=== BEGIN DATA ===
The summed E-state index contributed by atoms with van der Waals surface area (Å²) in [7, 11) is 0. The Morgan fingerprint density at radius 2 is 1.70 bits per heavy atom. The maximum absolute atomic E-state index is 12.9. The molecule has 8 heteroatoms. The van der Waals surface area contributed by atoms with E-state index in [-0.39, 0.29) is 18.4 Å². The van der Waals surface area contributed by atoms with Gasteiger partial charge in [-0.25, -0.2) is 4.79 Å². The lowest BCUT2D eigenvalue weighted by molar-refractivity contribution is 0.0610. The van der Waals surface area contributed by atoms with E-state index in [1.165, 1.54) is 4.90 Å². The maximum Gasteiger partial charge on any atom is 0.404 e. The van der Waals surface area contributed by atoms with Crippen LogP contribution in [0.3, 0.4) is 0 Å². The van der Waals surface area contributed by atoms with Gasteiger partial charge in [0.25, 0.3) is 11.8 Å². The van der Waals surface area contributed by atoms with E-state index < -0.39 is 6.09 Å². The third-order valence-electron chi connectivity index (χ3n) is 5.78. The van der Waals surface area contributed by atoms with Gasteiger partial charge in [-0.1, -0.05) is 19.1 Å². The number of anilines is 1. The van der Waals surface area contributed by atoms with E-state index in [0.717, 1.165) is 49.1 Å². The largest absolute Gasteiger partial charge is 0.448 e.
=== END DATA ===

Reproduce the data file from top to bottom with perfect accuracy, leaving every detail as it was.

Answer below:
The summed E-state index contributed by atoms with van der Waals surface area (Å²) in [7, 11) is 0. The Morgan fingerprint density at radius 2 is 1.70 bits per heavy atom. The maximum absolute atomic E-state index is 12.9. The molecule has 8 heteroatoms. The van der Waals surface area contributed by atoms with E-state index in [-0.39, 0.29) is 18.4 Å². The van der Waals surface area contributed by atoms with Gasteiger partial charge in [-0.25, -0.2) is 4.79 Å². The lowest BCUT2D eigenvalue weighted by molar-refractivity contribution is 0.0610. The van der Waals surface area contributed by atoms with E-state index in [1.165, 1.54) is 4.90 Å². The maximum Gasteiger partial charge on any atom is 0.404 e. The van der Waals surface area contributed by atoms with Crippen LogP contribution in [0.3, 0.4) is 0 Å². The van der Waals surface area contributed by atoms with Gasteiger partial charge in [0.25, 0.3) is 11.8 Å². The van der Waals surface area contributed by atoms with E-state index < -0.39 is 6.09 Å². The third-order valence-electron chi connectivity index (χ3n) is 5.78. The van der Waals surface area contributed by atoms with Gasteiger partial charge in [-0.1, -0.05) is 19.1 Å². The number of anilines is 1. The van der Waals surface area contributed by atoms with E-state index in [0.717, 1.165) is 49.1 Å². The largest absolute Gasteiger partial charge is 0.448 e.